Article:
Upon finishing The Poppy War, I had two very pressing questions: Why was it called The Poppy War, and why does the cover show, presumably, its main character wielding a bow when she never even touches one within the book’s pages? I was not questioning the book’s plot, it’s quite solid, nor the characters, which are excellent. No, I was left with trivial questions – though deserving of some answers – because The Poppy War is a fantastic debut novel from an author who I think we will all be watching for some time.
Rin, the main character and star of The Poppy War, is a great protagonist. She is strong, determined, and infinitely capable. This is kind of refreshing in the fantasy genre because we often find ourselves rooting for underdogs – hoping that kid who was bullied will rise up and become a great warrior, despite watching him or her fail and be trounced down at every turn. This is kind of where Rin starts, she is definitely an underdog due to her economic and social status, but we know from the very beginning that she is going to succeed. She is simply too stubborn to fail, and so we get to watch her succeed over and over. Yes, she gets beat to hell and barely ekes out those victories, but there is satisfaction in watching her triumph despite knowing she will likely never fail. Also refreshing, for me at least, is the Chinese-fantasy setting, something I have not come across in the genre yet (outside of some areas within larger works that might have some Asian-inspired traits). The Poppy War is more parallel to actual history than I am often comfortable with, but I think it works due to the author’s intent to depict some of the real-life horrors of Asian history.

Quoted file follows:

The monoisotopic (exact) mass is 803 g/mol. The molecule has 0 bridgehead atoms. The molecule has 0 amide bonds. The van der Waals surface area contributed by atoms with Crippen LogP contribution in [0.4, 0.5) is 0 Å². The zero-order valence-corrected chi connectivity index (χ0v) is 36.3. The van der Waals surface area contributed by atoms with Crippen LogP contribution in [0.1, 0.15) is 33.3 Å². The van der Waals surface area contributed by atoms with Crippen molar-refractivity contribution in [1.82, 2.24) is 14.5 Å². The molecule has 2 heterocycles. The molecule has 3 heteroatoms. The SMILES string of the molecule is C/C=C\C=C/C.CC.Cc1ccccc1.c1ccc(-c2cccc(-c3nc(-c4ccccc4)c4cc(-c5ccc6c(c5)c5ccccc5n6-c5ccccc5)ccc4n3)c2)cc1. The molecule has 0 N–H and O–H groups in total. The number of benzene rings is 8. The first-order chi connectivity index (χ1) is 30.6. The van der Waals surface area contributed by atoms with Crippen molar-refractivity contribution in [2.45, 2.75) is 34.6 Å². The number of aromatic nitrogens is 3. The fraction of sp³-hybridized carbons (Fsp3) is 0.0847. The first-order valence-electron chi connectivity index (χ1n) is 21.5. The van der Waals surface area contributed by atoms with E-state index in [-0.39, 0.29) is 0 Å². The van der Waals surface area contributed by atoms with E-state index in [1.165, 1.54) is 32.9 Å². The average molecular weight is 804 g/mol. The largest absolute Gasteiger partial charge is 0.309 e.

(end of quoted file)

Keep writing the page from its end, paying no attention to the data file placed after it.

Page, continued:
It’s no secret that there is some very grimdark imagery in The Poppy War. I think that’s part of the reason why it has generated so much buzz. For anyone unfamiliar with the Rape of Nanking, I would suggest not doing a Google image search unless you want to start weeping at the savagery of human beings and what they can do to one another. It is a tragic time, both for those victimized and for those whose legacy will never live down the shame of such acts. Kuang is not shy in telling readers that she pulled most of what happens during the sacking of Golyn Niis, one of the fictional cities in The Poppy War, straight from the horrors of Nanking. The Mugens are the Japanese, the Speerlies seem to be some kind of Taiwanese or amalgamation of islander Asians, and of course the Nikarans are the Chinese. Part of me wonders if Kuang’s intent with this novel was to bring up old memories, and simply wanted to tell the story without having to write a history book – and I can see the appeal of doing that. She is a historian of the time, and I can sympathize with the cathartic need to deal with one’s racial history. However, she manages to go beyond even that dark event and craft a story with some real meaning and depth, and in this way creates of herself something more than an author with a gimmick and instead one who has fashioned a large and intricate world.